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Benchmark varieties and the individual speaker: Indispensable touchstones in studies on language contact

  • MARTIN ELSIG (a1)

Extract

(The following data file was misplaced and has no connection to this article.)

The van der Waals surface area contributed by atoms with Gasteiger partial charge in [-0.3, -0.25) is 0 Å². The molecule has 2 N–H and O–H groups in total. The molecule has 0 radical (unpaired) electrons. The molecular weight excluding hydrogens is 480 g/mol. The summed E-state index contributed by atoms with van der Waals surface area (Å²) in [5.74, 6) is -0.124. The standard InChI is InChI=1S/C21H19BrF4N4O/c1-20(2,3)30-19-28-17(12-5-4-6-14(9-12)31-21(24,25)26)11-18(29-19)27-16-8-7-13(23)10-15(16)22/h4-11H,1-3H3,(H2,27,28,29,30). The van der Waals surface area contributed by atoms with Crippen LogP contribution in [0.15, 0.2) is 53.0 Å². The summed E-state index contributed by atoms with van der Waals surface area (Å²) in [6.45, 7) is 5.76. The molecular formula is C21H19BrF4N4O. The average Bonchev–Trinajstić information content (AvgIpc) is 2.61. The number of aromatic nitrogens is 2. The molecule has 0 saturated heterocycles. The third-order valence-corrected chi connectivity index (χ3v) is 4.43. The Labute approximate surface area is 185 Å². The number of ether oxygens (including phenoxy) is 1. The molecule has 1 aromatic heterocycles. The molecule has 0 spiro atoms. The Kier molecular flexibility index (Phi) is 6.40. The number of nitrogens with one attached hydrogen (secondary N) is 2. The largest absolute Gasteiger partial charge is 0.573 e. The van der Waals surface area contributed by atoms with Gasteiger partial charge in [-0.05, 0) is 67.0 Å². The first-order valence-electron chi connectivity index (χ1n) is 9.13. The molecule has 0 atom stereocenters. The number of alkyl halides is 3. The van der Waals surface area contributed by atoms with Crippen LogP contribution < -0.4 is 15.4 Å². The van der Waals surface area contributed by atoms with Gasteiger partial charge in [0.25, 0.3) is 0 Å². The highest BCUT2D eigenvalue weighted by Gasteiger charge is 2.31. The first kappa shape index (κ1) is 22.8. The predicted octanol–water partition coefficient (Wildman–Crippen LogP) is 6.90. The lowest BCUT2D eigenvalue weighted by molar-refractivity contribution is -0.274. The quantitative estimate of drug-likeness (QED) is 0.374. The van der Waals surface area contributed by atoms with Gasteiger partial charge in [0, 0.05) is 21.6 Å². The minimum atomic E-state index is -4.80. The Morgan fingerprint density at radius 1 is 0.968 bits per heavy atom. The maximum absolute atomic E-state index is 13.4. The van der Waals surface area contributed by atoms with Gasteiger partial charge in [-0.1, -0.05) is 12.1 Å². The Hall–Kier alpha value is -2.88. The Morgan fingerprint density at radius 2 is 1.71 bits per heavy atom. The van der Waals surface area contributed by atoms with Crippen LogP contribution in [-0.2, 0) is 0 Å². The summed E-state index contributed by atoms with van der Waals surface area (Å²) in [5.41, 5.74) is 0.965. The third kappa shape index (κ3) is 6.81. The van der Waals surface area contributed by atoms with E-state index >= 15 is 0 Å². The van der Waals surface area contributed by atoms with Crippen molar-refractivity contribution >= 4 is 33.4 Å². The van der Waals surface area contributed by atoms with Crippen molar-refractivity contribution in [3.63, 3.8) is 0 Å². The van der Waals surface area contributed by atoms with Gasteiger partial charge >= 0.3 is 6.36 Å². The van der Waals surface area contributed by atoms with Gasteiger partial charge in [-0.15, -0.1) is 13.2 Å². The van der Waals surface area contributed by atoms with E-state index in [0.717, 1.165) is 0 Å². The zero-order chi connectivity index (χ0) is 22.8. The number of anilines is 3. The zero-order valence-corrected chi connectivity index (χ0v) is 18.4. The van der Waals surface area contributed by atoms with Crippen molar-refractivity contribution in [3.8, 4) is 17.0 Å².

The authors of ‘Phrase-final prepositions in Quebec French: An empirical study of contact, code-switching and resistance to convergence’, Poplack, Zentz & Dion (2011, this issue), henceforth cited as PZD, make a strong case for showing that, in spite of surface similarities, preposition stranding in Canadian French relative clauses cannot be qualified as a case of grammatical convergence due to language contact with English, but that it rather turns out to be a result of analogical extension of a native French strategy, preposition orphaning, to a new context. The application of a particularly sound and accountable methodology, the comparative method of variationist sociolinguistics (Poplack & Meechan, 1998; Tagliamonte, 2002), allows them to invalidate the hypothesis of a causal relationship between contact and the phenomenon under study.

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